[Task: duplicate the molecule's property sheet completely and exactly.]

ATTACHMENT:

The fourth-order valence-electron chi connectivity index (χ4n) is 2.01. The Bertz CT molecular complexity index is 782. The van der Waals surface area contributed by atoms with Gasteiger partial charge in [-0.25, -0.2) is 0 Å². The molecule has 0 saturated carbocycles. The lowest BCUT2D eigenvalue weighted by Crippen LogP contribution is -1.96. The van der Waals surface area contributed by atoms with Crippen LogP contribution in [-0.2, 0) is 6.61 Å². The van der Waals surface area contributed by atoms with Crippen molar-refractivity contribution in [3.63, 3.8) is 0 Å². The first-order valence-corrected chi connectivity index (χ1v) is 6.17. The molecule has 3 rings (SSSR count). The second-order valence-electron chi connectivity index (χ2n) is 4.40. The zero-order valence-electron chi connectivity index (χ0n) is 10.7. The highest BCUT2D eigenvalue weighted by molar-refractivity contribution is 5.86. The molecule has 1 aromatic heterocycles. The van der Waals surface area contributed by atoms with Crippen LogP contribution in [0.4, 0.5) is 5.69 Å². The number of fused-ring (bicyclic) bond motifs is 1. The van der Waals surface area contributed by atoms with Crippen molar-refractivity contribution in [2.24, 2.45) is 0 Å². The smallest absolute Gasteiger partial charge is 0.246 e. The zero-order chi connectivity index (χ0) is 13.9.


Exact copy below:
The fourth-order valence-electron chi connectivity index (χ4n) is 2.01. The Bertz CT molecular complexity index is 782. The van der Waals surface area contributed by atoms with Gasteiger partial charge in [-0.25, -0.2) is 0 Å². The molecule has 0 saturated carbocycles. The lowest BCUT2D eigenvalue weighted by Crippen LogP contribution is -1.96. The van der Waals surface area contributed by atoms with Crippen LogP contribution in [-0.2, 0) is 6.61 Å². The van der Waals surface area contributed by atoms with Crippen molar-refractivity contribution in [3.63, 3.8) is 0 Å². The first-order valence-corrected chi connectivity index (χ1v) is 6.17. The molecule has 3 rings (SSSR count). The second-order valence-electron chi connectivity index (χ2n) is 4.40. The zero-order valence-electron chi connectivity index (χ0n) is 10.7. The highest BCUT2D eigenvalue weighted by molar-refractivity contribution is 5.86. The molecule has 1 aromatic heterocycles. The van der Waals surface area contributed by atoms with Crippen LogP contribution in [0.4, 0.5) is 5.69 Å². The number of fused-ring (bicyclic) bond motifs is 1. The van der Waals surface area contributed by atoms with Crippen molar-refractivity contribution in [2.24, 2.45) is 0 Å². The smallest absolute Gasteiger partial charge is 0.246 e. The zero-order chi connectivity index (χ0) is 13.9.